Marketing the Hearing Loss Message: Cochlear For A New Generation

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Human beings were not designed to listen to very loud music for a long time; our ears weren’t anyway. If anything, our hearing, along with our other senses, was all about listening out for predators and communicating with one another. Head banging music, which originated in the 1960s and continues as I write and you read this, is very loud amplified music. People who work in the music industry around this type of sound are losing their hearing, often permanently. Musicians, sound engineers, roadies, mixers, and the people who work in the venues are going deaf due to damage caused by sustained exposure to sound above 8o decibels.

Now, some would say that if you are so stupid to listen to very loud music all the time you deserve what you get, but ignorance is not a crime in my view. In the beginning, the love of loud music is all to do with the passion of youth and expressing your hormones. Later on, it may become a habit, a job or part of the background to your employment. Many people just don’t realise the damage it can do to your hearing; silly as that may sound. Hearing loss is no laughing matter; especially when it lasts forever.

Not being able to properly hear the words of a loved one, a child or a beloved, creates the ground for dysfunctional relationships to develop. We all want to be heard in our lifetime by those who are most important to us, a parent or a partner. The hearing aid and devices like the Cochlear implant will become more and more prevalent in today’s society. The deaf musician will no longer be an oddity like Beethoven was, he and she will be counted in their hundreds if not thousands in our western countries.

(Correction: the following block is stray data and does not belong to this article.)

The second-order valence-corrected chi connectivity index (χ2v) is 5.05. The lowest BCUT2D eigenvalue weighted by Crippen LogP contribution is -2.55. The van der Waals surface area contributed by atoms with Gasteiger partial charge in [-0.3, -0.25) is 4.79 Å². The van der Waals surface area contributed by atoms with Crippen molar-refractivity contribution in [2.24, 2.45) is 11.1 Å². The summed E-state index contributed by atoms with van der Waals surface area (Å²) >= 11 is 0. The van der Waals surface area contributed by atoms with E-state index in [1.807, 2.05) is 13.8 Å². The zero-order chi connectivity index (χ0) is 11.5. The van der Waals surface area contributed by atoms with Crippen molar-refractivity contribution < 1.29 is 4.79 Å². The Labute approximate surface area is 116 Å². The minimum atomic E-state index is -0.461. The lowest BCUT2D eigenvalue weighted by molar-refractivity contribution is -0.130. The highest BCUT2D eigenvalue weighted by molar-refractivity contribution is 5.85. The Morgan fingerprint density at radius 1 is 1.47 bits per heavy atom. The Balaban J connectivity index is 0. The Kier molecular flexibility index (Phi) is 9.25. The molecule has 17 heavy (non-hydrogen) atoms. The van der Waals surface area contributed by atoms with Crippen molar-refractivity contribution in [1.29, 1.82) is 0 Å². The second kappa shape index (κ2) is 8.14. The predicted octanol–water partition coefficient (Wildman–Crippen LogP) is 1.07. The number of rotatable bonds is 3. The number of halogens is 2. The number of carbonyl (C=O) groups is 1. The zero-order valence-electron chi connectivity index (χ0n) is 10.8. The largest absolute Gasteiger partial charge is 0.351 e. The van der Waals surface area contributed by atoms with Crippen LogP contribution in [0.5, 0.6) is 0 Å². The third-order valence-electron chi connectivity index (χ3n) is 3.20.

Marketing the hearing loss message: Cochlear for a new generation will become a social imperative. The medical industry is becoming very adept at getting their message across to the public through their public relation firms’ strong relationship with news editorial in particular. Very few Australians realise that what they watch on their television screens at newstime has been filmed and supplied by PR firms employed by the medical and pharmaceutical industries. Most folk think that they are watching something filmed by the TV station, but the line between marketing and editorial has been blurred for a very long time now. In the case of marketing hearing loss devices and aids this may even be a good thing; as untreated hearing loss causes real social dysfunction.

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